The drama may just be beginning for the Cecil County Republican Central Committee as members of different factions elected in Tuesday’s primary learn to co-exist– or not.
The crowded field of candidates –22 people vying for 9 seats– and the war of words on various Internet bulletin boards and comment pages was a never-ending source of local political entertainment– especially for Democrats– in this election season.
With all 19 regular precincts reporting, a slate spearheaded by Sen. E.J. Pipkin and Del. Michael Smigiel, both R-36, appeared to have won control of the party committee. However, absentee and provisional ballots could alter the final outcome since some candidates were separated by just a handful of votes.
The current chairman of the committee, Joe Carabetta, barely hung on, coming in 9th place in the crowded field. Several other current members of the committee, including Robert Amato and Allen Andrichyn, finished out of the running.
The campaign featured rival slates and feuds over whether a slate assembled by two state legislators had the right to call itself ‘tea party tested, tea party approved,’ when some of its members boycotted a non-partisan candidates’ forum hosted by the local tea party group. The local tea party group, as part of its nonpartisan stance, also declined to endorse any candidates in the election, including some of its own members who were running for seats on the GOP Central Committee.
While several ‘tea party’ members ran for the GOP committee, only Ted Kolodzey gained a seat, finishing in seventh place with ,1,874 votes.
The Pipkin-Smigiel slate largely consisted of candidates recruited from the Young Republicans Club that is linked to Pipkin-Smigiel. The YR members of the slate were: Mike Dawson, Michael Dunn, Theodore Patterson, Carrie Taylor and Chris Zeauskas,– all of whom won seats in Tuesday’s balloting. Another member of the slate, Joseph Tropp, an officer of the YR-related “Repbulicans of Cecil (ROC) club, lost.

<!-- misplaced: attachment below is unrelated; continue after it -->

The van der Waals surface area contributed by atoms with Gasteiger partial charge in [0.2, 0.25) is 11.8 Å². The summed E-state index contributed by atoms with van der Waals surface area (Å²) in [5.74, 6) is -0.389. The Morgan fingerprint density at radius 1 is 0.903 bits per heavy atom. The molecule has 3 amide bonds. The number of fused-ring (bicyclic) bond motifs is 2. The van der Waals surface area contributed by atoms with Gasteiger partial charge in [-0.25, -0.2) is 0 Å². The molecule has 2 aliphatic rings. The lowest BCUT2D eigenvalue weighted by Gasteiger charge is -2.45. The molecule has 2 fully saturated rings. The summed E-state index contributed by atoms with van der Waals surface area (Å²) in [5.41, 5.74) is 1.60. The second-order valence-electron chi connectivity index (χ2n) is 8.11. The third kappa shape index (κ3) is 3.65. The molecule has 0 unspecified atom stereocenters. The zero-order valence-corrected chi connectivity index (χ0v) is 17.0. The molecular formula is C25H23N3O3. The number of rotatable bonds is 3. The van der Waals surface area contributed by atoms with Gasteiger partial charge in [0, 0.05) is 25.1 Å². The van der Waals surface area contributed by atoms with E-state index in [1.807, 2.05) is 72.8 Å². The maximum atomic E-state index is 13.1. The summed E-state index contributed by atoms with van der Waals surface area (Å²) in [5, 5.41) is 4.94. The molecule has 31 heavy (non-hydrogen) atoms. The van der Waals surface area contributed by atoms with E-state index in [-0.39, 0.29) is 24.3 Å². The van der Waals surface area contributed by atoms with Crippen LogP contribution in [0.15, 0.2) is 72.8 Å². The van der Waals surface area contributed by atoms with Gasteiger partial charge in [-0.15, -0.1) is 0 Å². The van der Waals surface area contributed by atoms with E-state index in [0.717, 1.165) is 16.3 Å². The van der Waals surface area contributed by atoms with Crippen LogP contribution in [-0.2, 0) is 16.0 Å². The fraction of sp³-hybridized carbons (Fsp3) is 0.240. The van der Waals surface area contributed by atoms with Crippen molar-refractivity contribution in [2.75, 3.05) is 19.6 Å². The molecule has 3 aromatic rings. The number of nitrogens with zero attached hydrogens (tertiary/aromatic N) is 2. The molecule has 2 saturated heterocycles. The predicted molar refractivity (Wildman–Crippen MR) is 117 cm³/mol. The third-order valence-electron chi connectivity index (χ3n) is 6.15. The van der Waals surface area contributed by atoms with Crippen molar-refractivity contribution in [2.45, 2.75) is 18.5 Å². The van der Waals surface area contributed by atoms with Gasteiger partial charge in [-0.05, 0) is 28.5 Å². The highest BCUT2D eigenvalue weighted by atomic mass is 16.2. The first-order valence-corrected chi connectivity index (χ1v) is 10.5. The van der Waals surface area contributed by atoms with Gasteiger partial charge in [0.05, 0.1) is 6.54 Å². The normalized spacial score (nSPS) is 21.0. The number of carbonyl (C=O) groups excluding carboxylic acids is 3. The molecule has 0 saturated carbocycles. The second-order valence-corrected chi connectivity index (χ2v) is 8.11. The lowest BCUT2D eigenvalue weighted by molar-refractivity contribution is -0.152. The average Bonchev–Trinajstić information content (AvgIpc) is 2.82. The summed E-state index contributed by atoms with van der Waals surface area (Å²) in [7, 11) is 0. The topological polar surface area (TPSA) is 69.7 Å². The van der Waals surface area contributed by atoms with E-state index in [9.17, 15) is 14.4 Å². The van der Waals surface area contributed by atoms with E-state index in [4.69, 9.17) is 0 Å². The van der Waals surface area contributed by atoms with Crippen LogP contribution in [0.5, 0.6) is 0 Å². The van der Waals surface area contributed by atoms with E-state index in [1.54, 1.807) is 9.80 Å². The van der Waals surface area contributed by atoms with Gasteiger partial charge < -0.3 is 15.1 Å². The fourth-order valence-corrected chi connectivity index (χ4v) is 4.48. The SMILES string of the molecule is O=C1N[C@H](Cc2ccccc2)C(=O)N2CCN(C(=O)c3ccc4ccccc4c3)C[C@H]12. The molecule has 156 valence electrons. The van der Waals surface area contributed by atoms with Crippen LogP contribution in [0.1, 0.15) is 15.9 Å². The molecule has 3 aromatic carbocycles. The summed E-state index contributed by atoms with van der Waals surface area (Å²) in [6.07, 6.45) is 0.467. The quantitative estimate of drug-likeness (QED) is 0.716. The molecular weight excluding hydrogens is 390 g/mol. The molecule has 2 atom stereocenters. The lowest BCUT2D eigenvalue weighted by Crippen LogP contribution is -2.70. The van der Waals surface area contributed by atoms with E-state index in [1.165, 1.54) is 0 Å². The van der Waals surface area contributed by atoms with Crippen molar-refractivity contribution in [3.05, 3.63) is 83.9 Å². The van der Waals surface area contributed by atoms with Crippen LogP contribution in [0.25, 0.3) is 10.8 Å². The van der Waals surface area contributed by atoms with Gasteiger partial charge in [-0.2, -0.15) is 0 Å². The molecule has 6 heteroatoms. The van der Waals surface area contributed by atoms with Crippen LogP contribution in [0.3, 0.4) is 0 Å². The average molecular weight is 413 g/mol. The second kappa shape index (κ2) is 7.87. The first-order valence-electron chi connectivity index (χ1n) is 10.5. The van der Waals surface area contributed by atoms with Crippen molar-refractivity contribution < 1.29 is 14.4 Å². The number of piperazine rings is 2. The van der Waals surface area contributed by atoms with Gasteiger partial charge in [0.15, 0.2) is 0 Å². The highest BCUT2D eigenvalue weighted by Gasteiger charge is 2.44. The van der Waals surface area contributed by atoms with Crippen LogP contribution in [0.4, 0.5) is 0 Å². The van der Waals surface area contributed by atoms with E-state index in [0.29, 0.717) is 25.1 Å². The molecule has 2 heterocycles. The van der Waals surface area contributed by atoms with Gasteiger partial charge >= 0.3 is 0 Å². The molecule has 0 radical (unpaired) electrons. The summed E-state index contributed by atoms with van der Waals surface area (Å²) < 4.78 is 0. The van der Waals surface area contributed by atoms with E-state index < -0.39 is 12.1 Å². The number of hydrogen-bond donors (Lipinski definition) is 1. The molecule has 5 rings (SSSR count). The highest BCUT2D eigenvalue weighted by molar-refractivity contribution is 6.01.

In addition, the Pipkin-Smigiel slate recruited two newer members of the current Central Committee– James Hutchinson and Brad Carrillo– to join the slate, as well as Pipkin-Smigiel loyalist James Mullin, the county Commissioner representing the 1st District. Hutchinson and Mullin won seats, but Carillo did not.
That slate published ads and campaign materials claiming it was “tea party tested, tea party approved” and that set off a firestorm of protest from the local tea party organization, the Cecil County Patriots.
So a counter-slate of “tea party” activists challenged the Smigiel-Pipkin slate. The tea party slate included Donna Caudell, Jackie Gregory, Kolodzey, Peter Oliphant, Harry Hite III and F. Gaylord Moody III. Another tea party activist, Tom Kenny, chose not to join the slate and ran an independent campaign. Only Kolodzey managed to grab a seat on the GOP committee.
Oher independent candidates were Tina Sharp, who is well known in GOP circles and previously ran for county Court clerk; Devon Perry, a Towson University student; and Anneliese Johnson, a mother of three and a graduate student. All three failed to win a seat.
The top vote getter was Zeauskas, with 3,083 votes. Carabetta’s 9th place spot was snared with 1,869 votes.